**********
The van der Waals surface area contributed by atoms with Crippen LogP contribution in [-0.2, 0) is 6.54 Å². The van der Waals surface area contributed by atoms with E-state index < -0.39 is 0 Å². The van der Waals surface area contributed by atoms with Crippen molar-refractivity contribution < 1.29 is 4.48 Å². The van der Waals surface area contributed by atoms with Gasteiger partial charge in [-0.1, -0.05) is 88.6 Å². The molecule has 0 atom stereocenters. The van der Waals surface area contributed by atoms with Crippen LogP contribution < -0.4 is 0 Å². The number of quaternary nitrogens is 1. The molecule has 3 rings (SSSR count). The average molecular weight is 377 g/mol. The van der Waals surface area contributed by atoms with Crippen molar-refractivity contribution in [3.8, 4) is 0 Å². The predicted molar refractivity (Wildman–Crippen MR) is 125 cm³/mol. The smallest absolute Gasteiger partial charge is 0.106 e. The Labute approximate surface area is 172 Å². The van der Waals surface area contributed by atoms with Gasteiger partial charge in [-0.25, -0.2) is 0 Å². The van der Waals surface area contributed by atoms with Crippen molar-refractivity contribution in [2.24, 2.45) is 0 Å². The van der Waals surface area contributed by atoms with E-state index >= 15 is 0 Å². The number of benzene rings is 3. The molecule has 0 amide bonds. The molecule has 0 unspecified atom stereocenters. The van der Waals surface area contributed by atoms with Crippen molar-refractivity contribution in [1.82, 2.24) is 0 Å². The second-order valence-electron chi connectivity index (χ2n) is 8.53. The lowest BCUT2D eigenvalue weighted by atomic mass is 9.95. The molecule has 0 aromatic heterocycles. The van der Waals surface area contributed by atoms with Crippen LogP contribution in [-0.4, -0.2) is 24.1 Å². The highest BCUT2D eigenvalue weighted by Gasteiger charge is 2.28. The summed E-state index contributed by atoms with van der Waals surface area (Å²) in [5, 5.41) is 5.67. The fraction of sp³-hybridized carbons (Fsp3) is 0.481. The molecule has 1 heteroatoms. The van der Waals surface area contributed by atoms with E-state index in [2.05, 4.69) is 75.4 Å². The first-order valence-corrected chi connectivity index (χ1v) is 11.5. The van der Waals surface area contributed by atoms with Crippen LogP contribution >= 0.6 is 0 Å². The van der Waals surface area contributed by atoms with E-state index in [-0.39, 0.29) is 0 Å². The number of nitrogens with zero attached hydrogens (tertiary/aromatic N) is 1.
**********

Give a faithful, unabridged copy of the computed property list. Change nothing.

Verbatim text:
The van der Waals surface area contributed by atoms with Crippen LogP contribution in [-0.2, 0) is 6.54 Å². The van der Waals surface area contributed by atoms with E-state index < -0.39 is 0 Å². The van der Waals surface area contributed by atoms with Crippen molar-refractivity contribution < 1.29 is 4.48 Å². The van der Waals surface area contributed by atoms with Gasteiger partial charge in [-0.1, -0.05) is 88.6 Å². The molecule has 0 atom stereocenters. The van der Waals surface area contributed by atoms with Crippen LogP contribution < -0.4 is 0 Å². The number of quaternary nitrogens is 1. The molecule has 3 rings (SSSR count). The average molecular weight is 377 g/mol. The van der Waals surface area contributed by atoms with Crippen molar-refractivity contribution in [3.8, 4) is 0 Å². The predicted molar refractivity (Wildman–Crippen MR) is 125 cm³/mol. The smallest absolute Gasteiger partial charge is 0.106 e. The Labute approximate surface area is 172 Å². The van der Waals surface area contributed by atoms with Gasteiger partial charge in [-0.25, -0.2) is 0 Å². The van der Waals surface area contributed by atoms with Crippen molar-refractivity contribution in [2.24, 2.45) is 0 Å². The van der Waals surface area contributed by atoms with E-state index >= 15 is 0 Å². The number of benzene rings is 3. The molecule has 0 amide bonds. The molecule has 0 unspecified atom stereocenters. The van der Waals surface area contributed by atoms with Crippen molar-refractivity contribution in [1.82, 2.24) is 0 Å². The second-order valence-electron chi connectivity index (χ2n) is 8.53. The lowest BCUT2D eigenvalue weighted by atomic mass is 9.95. The molecule has 0 aromatic heterocycles. The van der Waals surface area contributed by atoms with Crippen LogP contribution in [-0.4, -0.2) is 24.1 Å². The highest BCUT2D eigenvalue weighted by Gasteiger charge is 2.28. The summed E-state index contributed by atoms with van der Waals surface area (Å²) in [5, 5.41) is 5.67. The fraction of sp³-hybridized carbons (Fsp3) is 0.481. The molecule has 1 heteroatoms. The van der Waals surface area contributed by atoms with E-state index in [2.05, 4.69) is 75.4 Å². The first-order valence-corrected chi connectivity index (χ1v) is 11.5. The van der Waals surface area contributed by atoms with Crippen LogP contribution >= 0.6 is 0 Å². The van der Waals surface area contributed by atoms with E-state index in [-0.39, 0.29) is 0 Å². The number of nitrogens with zero attached hydrogens (tertiary/aromatic N) is 1.